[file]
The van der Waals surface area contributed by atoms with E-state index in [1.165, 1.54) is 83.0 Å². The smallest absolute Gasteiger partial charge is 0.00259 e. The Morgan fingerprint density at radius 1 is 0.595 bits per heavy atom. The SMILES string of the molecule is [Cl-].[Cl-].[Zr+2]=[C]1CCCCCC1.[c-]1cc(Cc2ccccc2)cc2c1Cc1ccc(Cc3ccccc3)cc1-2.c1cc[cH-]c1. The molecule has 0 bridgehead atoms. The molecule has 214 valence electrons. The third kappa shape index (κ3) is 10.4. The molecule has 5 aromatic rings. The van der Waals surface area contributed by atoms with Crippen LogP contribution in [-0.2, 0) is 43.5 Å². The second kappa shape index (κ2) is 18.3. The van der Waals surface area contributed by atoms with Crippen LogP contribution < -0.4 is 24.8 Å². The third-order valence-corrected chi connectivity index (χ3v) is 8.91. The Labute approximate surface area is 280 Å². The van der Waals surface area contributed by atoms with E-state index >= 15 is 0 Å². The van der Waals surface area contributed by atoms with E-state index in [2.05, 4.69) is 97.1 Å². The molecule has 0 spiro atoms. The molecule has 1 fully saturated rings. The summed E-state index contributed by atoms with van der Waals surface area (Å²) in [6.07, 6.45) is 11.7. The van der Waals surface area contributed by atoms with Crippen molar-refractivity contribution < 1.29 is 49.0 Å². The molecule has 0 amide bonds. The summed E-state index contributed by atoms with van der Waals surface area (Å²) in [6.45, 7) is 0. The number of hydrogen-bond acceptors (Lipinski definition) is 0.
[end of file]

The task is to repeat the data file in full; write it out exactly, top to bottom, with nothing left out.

The van der Waals surface area contributed by atoms with E-state index in [1.165, 1.54) is 83.0 Å². The smallest absolute Gasteiger partial charge is 0.00259 e. The Morgan fingerprint density at radius 1 is 0.595 bits per heavy atom. The SMILES string of the molecule is [Cl-].[Cl-].[Zr+2]=[C]1CCCCCC1.[c-]1cc(Cc2ccccc2)cc2c1Cc1ccc(Cc3ccccc3)cc1-2.c1cc[cH-]c1. The molecule has 0 bridgehead atoms. The molecule has 214 valence electrons. The third kappa shape index (κ3) is 10.4. The molecule has 5 aromatic rings. The van der Waals surface area contributed by atoms with Crippen LogP contribution in [-0.2, 0) is 43.5 Å². The second kappa shape index (κ2) is 18.3. The van der Waals surface area contributed by atoms with Crippen LogP contribution < -0.4 is 24.8 Å². The third-order valence-corrected chi connectivity index (χ3v) is 8.91. The Labute approximate surface area is 280 Å². The van der Waals surface area contributed by atoms with E-state index >= 15 is 0 Å². The van der Waals surface area contributed by atoms with E-state index in [2.05, 4.69) is 97.1 Å². The molecule has 0 spiro atoms. The molecule has 1 fully saturated rings. The summed E-state index contributed by atoms with van der Waals surface area (Å²) in [6.07, 6.45) is 11.7. The van der Waals surface area contributed by atoms with Crippen molar-refractivity contribution < 1.29 is 49.0 Å². The molecule has 0 amide bonds. The summed E-state index contributed by atoms with van der Waals surface area (Å²) in [6.45, 7) is 0. The number of hydrogen-bond acceptors (Lipinski definition) is 0.